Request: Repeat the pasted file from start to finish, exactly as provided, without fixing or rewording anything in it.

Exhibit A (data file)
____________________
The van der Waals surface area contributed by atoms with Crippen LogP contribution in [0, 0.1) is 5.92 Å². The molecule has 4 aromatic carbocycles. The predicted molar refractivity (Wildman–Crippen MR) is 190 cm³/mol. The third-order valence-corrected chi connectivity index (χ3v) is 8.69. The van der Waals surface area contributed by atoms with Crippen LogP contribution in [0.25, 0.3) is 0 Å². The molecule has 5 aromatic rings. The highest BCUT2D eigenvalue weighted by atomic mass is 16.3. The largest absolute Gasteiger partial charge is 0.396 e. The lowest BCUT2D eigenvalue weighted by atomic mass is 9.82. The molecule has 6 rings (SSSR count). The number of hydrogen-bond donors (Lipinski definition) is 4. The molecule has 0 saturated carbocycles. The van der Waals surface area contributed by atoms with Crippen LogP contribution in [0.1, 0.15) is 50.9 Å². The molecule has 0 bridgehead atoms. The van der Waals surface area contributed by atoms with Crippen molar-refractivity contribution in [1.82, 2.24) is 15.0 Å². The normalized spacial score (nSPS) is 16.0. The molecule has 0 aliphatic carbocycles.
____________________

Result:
The van der Waals surface area contributed by atoms with Crippen LogP contribution in [0, 0.1) is 5.92 Å². The molecule has 4 aromatic carbocycles. The predicted molar refractivity (Wildman–Crippen MR) is 190 cm³/mol. The third-order valence-corrected chi connectivity index (χ3v) is 8.69. The van der Waals surface area contributed by atoms with Crippen LogP contribution in [0.25, 0.3) is 0 Å². The molecule has 5 aromatic rings. The highest BCUT2D eigenvalue weighted by atomic mass is 16.3. The largest absolute Gasteiger partial charge is 0.396 e. The lowest BCUT2D eigenvalue weighted by atomic mass is 9.82. The molecule has 6 rings (SSSR count). The number of hydrogen-bond donors (Lipinski definition) is 4. The molecule has 0 saturated carbocycles. The van der Waals surface area contributed by atoms with Crippen LogP contribution in [0.1, 0.15) is 50.9 Å². The molecule has 0 bridgehead atoms. The van der Waals surface area contributed by atoms with Crippen molar-refractivity contribution in [1.82, 2.24) is 15.0 Å². The normalized spacial score (nSPS) is 16.0. The molecule has 0 aliphatic carbocycles.